Warren Buffett famously said, ‘Volatility is far from synonymous with risk.’ So it seems the smart money knows that debt – which is usually involved in bankruptcies – is a very important factor, when you assess how risky a company is. Importantly, Dundee Precious Metals Inc. (TSE:DPM) does carry debt. But should shareholders be worried about its use of debt?
Why Does Debt Bring Risk?
Debt assists a business until the business has trouble paying it off, either with new capital or with free cash flow. In the worst case scenario, a company can go bankrupt if it cannot pay its creditors. However, a more usual (but still expensive) situation is where a company must dilute shareholders at a cheap share price simply to get debt under control. Of course, debt can be an important tool in businesses, particularly capital heavy businesses. The first thing to do when considering how much debt a business uses is to look at its cash and debt together.
What Is Dundee Precious Metals’s Debt?
As you can see below, Dundee Precious Metals had US$23.4m of debt at June 2019, down from US$56.6m a year prior. However, it also had US$22.2m in cash, and so its net debt is US$1.26m.
How Healthy Is Dundee Precious Metals’s Balance Sheet?
According to the last reported balance sheet, Dundee Precious Metals had liabilities of US$102.6m due within 12 months, and liabilities of US$128.8m due beyond 12 months. On the other hand, it had cash of US$22.2m and US$40.7m worth of receivables due within a year. So its liabilities total US$168.5m more than the combination of its cash and short-term receivables.
While this might seem like a lot, it is not so bad since Dundee Precious Metals has a market capitalization of US$694.6m, and so it could probably strengthen its balance sheet by raising capital if it needed to. But it’s clear that we should definitely closely examine whether it can manage its debt without dilution. Carrying virtually no net debt, Dundee Precious Metals has a very light debt load indeed.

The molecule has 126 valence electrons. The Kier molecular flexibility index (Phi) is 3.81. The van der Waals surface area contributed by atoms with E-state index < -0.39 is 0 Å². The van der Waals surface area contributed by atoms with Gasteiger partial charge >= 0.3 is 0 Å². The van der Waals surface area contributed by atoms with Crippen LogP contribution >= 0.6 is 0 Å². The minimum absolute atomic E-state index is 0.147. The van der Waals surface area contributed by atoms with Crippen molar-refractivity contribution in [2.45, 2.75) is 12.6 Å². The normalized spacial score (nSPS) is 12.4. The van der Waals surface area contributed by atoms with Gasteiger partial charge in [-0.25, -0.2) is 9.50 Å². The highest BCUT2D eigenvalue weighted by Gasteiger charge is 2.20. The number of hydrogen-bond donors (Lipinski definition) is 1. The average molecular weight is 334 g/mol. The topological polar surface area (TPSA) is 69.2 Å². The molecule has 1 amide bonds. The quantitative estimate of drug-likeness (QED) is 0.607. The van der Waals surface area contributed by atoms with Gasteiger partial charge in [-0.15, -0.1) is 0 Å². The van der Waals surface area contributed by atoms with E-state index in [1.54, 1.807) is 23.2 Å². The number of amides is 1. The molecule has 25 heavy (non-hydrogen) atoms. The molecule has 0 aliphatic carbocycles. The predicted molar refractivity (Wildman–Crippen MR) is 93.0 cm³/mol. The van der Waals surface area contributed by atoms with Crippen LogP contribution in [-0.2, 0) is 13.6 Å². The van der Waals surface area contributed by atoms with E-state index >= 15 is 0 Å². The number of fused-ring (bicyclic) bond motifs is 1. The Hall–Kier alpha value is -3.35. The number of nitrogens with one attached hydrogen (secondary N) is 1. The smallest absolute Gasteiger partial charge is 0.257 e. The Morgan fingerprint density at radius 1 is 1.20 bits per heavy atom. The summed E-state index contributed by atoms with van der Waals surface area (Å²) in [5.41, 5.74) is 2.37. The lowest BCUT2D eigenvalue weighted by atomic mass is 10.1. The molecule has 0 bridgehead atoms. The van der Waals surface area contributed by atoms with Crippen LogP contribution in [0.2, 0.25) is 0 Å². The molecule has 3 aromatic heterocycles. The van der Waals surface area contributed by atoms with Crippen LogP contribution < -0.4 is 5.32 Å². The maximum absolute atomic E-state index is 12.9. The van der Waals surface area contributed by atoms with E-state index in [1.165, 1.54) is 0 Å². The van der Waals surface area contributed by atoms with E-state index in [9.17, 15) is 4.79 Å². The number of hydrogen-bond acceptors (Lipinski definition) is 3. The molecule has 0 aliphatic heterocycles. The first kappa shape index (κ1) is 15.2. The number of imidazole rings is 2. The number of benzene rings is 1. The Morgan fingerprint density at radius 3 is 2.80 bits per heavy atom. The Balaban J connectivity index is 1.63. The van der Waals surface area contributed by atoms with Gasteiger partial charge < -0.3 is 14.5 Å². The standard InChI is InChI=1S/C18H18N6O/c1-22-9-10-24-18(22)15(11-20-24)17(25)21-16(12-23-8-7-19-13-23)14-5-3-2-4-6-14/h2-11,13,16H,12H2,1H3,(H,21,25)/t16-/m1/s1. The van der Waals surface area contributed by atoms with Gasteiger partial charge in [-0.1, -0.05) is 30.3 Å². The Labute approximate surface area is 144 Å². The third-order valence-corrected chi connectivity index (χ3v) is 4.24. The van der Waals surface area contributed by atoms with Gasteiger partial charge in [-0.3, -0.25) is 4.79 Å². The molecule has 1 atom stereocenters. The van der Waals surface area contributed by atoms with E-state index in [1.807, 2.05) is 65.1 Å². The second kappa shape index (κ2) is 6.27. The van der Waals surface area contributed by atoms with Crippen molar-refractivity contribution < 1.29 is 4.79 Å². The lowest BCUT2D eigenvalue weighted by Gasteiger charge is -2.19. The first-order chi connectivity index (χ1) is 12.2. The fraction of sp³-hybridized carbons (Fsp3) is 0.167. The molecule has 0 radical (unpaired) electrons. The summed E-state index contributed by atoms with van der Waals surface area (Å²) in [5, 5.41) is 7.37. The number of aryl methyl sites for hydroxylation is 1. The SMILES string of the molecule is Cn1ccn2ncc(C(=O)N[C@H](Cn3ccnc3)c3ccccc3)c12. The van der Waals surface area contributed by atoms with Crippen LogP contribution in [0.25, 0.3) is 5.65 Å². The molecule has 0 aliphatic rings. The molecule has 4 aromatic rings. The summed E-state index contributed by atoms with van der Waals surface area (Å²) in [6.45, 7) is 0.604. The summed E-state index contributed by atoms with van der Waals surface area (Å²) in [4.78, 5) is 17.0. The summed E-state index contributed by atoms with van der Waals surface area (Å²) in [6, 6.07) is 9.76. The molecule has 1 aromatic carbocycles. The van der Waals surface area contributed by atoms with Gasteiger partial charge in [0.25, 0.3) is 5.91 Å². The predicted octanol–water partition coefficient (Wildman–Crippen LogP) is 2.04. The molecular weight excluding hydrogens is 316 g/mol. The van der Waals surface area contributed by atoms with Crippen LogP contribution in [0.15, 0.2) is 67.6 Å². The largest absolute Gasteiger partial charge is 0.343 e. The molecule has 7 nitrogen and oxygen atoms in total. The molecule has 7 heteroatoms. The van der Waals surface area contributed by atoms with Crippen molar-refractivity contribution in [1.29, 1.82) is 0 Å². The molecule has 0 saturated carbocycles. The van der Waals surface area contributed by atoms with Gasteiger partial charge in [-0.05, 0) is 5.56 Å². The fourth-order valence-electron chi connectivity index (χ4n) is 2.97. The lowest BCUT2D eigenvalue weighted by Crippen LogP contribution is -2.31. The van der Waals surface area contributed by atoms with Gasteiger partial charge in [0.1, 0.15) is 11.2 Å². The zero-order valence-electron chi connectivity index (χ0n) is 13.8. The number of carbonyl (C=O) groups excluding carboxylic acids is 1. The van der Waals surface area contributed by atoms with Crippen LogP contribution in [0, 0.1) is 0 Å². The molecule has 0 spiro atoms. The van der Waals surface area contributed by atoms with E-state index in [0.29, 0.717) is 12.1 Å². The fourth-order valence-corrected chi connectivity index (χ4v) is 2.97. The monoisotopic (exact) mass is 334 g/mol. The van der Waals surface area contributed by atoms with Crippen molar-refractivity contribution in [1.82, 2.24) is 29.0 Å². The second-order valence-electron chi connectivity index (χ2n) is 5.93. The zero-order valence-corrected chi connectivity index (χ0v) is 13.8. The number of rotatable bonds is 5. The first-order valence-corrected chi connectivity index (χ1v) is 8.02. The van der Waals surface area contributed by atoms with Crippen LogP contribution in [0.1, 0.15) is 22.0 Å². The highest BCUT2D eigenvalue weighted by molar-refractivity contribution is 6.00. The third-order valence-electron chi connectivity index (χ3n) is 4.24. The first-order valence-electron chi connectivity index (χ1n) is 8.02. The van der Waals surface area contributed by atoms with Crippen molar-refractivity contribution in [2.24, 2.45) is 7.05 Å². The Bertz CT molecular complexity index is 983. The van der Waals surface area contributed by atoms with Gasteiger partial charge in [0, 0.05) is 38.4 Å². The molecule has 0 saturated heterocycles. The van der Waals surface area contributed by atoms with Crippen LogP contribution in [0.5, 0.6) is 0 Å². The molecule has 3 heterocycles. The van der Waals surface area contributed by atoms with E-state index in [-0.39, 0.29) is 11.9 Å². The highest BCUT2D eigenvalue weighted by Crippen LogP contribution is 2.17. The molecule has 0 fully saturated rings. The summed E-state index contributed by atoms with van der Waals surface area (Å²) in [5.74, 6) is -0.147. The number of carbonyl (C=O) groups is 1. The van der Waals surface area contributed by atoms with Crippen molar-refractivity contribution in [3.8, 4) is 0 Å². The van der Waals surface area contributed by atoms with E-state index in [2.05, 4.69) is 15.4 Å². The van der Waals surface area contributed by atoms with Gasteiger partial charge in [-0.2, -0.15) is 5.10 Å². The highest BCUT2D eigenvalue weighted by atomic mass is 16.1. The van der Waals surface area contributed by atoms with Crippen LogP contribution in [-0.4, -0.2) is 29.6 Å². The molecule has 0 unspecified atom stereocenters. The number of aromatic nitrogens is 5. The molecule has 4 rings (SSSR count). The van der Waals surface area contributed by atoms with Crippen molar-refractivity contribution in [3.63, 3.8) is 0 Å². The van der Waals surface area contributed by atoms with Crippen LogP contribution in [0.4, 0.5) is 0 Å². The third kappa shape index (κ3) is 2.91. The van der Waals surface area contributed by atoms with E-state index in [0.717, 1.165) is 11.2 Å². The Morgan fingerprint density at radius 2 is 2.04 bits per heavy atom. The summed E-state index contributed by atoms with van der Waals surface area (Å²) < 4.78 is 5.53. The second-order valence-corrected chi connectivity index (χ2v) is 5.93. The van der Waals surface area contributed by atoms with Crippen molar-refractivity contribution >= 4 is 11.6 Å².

In order to size up a company’s debt relative to its earnings, we calculate its net debt divided by its earnings before interest, tax, depreciation, and amortization (EBITDA) and its earnings before interest and tax (EBIT) divided by its interest expense (its interest cover). Thus we consider debt relative to earnings both with and without depreciation and amortization expenses.
Dundee Precious Metals has very modest net debt, giving rise to a debt to EBITDA ratio of 0.011. And this impression is enhanced by its strong EBIT which covers interest costs 8.6 times. Another good sign is that Dundee Precious Metals has been able to increase its EBIT by 22% in twelve months, making it easier to pay down debt. There’s no doubt that we learn most about debt from the balance sheet. But ultimately the future profitability of the business will decide if Dundee Precious Metals can strengthen its balance sheet over time. So if you want to see what the professionals think, you might find this free report on analyst profit forecasts to be interesting.
Finally, while the tax-man may adore accounting profits, lenders only accept cold hard cash. So we always check how much of that EBIT is translated into free cash flow. Considering the last two years, Dundee Precious Metals actually recorded a cash outflow, overall. Debt is far more risky for companies with unreliable free cash flow, so shareholders should be hoping that the past expenditure will produce free cash flow in the future.
Dundee Precious Metals’s conversion of EBIT to free cash flow was a real negative on this analysis, although the other factors we considered were considerably better In particular, we are dazzled with its EBIT growth rate. When we consider all the elements mentioned above, it seems to us that Dundee Precious Metals is managing its debt quite well. But a word of caution: we think debt levels are high enough to justify ongoing monitoring. Of course, we wouldn’t say no to the extra confidence that we’d gain if we knew that Dundee Precious Metals insiders have been buying shares: if you’re on the same wavelength, you can find out if insiders are buying by clicking this link.
Of course, if you’re the type of investor who prefers buying stocks without the burden of debt, then don’t hesitate to discover our exclusive list of net cash growth stocks, today.
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